By now you would know what to expect out of a Hari film: four fights, two duets, honest hero, a vengeful politician and an unreasonably beautiful heroine. You have it all in Vengai. As is customary with his style of movie making, he doesn’t go overboard with any of these by toning down the melodrama and peppering the script with whatever’s necessary to make the movie fast paced. And that works to his favor; although the script has gaping holes as wide as a huge elephant, you tend not to notice it because of the movie’s pace.
If you are only looking for some time pass and do not mind a hybrid of a movie between Singham and Thamirabharani, Vengai is the perfect movie for you. There is Dhanush, getting even with Prakashraj in an effort to outsmart his villainy, the ubiquitous ‘nattamai’ of recent day Tamil movies Rajkiran and Tamannah who is endowed with a passable role and a passable performance.
The story, as mentioned earlier, is nothing phenomenal. Prakashraj is a politician who secures an MLA position after support from the Good Samaritan Rajkiran and his villagers. But, not so surprisingly, Prakashraj misuses his position, earns the wrath of Rajkiran and eventually loses his political career. Now the shamed Prakashraj wants to teach Rajkiran, his son Dhanush and family a lesson. And the rest, as Hari says, is Vengai.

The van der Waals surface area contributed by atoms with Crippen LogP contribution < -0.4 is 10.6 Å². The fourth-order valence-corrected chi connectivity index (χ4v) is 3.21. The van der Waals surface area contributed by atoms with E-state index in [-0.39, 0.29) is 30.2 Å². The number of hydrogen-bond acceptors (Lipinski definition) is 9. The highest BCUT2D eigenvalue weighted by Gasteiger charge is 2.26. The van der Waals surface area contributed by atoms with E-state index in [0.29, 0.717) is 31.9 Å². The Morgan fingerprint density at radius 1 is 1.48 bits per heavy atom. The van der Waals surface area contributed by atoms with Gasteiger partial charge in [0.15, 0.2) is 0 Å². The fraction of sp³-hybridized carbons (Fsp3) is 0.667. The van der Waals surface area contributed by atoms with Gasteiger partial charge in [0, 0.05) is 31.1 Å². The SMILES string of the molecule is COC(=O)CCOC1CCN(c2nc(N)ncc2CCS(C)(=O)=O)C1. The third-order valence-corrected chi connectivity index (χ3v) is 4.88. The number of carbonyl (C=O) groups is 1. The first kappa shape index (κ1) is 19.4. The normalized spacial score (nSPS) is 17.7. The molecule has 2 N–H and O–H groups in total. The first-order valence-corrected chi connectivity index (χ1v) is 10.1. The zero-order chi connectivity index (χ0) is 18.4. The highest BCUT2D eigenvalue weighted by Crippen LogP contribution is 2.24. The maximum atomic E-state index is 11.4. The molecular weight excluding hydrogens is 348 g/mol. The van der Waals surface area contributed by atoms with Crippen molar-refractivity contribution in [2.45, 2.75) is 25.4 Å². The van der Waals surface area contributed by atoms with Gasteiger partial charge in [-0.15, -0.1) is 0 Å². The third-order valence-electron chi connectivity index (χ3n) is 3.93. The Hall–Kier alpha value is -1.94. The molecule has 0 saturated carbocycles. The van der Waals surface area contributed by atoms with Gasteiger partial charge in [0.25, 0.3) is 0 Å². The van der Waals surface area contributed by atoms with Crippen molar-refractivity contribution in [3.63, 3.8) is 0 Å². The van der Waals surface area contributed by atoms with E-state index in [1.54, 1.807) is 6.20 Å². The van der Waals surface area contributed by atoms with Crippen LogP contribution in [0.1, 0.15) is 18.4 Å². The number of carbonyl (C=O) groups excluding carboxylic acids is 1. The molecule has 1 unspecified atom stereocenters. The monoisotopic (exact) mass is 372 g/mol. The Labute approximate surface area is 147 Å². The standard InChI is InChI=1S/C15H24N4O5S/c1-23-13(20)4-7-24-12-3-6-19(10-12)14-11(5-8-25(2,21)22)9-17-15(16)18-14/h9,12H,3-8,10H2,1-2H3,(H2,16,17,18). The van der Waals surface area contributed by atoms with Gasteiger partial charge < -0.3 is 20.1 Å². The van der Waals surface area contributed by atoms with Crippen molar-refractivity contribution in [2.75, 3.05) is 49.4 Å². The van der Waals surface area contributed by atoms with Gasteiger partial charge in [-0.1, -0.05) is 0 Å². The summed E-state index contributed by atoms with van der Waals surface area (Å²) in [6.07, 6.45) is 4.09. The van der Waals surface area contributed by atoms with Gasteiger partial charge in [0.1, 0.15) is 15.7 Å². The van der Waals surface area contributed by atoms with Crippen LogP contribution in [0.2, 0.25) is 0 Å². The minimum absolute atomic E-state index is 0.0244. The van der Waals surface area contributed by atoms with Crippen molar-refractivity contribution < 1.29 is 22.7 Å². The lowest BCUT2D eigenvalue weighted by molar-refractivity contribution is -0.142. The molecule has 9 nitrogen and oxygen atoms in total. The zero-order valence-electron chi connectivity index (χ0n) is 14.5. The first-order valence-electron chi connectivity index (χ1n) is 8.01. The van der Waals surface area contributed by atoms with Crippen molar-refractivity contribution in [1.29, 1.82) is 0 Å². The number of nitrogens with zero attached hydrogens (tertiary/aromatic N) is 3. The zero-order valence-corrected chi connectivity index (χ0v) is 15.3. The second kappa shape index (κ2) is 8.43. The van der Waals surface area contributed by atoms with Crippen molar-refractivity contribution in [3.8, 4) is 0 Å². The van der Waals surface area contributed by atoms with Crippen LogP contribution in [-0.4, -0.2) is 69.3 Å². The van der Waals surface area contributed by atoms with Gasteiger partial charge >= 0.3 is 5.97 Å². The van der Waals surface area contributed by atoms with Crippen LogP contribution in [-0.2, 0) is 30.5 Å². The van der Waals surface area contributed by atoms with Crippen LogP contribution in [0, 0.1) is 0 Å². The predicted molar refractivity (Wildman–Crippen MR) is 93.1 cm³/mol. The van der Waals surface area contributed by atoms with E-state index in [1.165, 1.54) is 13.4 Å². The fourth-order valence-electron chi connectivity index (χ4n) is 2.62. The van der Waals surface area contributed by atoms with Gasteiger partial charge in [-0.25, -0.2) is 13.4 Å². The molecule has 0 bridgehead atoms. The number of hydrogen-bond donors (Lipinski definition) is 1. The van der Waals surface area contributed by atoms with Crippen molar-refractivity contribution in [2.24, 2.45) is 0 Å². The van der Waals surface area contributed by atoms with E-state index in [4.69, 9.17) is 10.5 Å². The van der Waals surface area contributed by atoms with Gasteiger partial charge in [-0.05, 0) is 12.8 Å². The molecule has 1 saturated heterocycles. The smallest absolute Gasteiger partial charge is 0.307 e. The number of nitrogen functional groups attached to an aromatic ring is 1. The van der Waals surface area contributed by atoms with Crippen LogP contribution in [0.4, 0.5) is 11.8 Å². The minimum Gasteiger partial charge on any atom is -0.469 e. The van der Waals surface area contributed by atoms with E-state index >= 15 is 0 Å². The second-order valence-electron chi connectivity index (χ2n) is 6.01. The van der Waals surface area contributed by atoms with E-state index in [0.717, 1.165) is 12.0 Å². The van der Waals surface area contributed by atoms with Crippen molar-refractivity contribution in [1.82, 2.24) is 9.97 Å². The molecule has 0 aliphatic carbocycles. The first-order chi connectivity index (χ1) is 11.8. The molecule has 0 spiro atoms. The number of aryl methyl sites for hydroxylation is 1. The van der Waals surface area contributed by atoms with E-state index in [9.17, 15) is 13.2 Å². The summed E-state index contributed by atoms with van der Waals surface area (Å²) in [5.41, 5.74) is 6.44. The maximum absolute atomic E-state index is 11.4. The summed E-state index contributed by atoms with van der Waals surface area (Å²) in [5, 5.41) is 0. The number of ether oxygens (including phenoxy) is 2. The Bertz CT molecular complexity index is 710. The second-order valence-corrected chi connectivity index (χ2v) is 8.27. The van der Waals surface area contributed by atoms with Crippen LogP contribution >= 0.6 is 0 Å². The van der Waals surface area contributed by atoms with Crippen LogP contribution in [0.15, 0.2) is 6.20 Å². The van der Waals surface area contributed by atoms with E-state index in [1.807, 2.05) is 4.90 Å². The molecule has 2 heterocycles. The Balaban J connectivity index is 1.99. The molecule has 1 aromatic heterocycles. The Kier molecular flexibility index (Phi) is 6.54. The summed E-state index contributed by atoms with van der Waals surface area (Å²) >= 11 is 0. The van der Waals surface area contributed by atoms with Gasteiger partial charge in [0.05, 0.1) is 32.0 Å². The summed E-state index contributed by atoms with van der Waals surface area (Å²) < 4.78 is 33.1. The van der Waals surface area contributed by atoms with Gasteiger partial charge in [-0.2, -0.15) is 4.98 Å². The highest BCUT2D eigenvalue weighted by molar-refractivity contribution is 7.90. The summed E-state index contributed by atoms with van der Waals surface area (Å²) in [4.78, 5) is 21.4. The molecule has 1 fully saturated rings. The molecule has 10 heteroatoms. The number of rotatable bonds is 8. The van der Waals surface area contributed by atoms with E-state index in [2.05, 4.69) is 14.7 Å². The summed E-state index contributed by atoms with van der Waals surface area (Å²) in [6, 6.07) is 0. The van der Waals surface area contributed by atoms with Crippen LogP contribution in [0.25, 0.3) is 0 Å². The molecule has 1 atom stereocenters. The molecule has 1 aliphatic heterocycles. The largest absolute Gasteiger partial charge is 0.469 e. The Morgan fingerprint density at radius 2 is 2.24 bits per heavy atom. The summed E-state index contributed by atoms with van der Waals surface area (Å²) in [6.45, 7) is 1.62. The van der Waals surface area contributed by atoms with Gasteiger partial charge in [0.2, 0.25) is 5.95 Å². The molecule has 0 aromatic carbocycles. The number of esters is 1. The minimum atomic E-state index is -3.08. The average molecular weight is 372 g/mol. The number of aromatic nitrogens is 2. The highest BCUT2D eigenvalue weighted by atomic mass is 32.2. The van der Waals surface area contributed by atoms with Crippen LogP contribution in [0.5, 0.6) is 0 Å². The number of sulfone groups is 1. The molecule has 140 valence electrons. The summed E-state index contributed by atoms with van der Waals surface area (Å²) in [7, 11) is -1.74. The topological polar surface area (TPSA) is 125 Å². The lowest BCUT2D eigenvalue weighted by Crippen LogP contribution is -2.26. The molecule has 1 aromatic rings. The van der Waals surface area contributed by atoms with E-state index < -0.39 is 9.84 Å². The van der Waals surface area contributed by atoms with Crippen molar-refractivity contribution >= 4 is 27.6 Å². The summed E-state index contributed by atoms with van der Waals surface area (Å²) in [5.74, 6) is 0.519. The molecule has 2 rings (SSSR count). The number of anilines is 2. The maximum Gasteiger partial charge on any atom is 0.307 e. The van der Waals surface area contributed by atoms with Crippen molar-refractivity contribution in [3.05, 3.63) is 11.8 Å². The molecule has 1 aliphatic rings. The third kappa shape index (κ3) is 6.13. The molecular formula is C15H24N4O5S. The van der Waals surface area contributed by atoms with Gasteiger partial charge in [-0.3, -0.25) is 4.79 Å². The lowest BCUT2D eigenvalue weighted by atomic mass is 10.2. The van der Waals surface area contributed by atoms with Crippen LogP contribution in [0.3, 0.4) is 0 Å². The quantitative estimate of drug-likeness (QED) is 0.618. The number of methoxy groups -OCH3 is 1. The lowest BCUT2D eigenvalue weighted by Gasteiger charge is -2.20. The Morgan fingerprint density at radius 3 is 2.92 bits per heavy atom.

If you begin to nitpick, there will be nothing left of Vengai. The movie can be torn into pieces for its lack of a credible plot, presence of a cinematic and beaten to death plot, and many such details. But the point is, Hari knows his onions and the movie flies like you are on a speeding jet. There are vicious sickles, villagers in dazzling white clothes and blazing fast vehicles of a politician. But none of these come in between Hari’s assiduous story telling technique.
Hari creates Dhanush’s character with all the intelligence his heroes usually have. Dhanush laps the role up greedily and leaves nothing more to be desired. He sports the aforementioned dazzlingly white shirts during fight sequences and makes Prakashraj go mad with the help of just a cell phone. Hero, you see!
Since he didn’t want Tamannah to be typecast as a two-songs-few-love-scenes heroine, Hari seemed to have genuinely tried to assign some depth in her character. That turns out to be just about ok, albeit tolerable. But why the sorrow-laden eyes Tamannah? She looks like a pale of gloom has descended on her, all the time. Prakashraj and Rajkiran are in serious danger of being stereotyped (if it’s not done yet to them). Another thing about stereotyping is that even Prakashraj’s serious dialogues tend to tickle your funny bones. On that note, Ganja Karuppu’s comedy is intolerable as well. Having said that, it’s only fair to mention that there are some razor sharp dialogues that flicker and disappear in the movie.
Devi Sri Prasad’s songs aren’t the greatest things to happen to Venghai although he made it up with rerecording. Few fights, predominantly the climax fight, will be loved by action lovers.
If your idea for a weekend is to just unwind and not care much about the cinematic liberties the director has freely taken, Vengai might just be the film for you. And if you like Dhanush and Tamannah, you get a bonus!
Verdict: A caged leopard, raring to go!
Verdict : Verdict: A caged leopard, raring to go!
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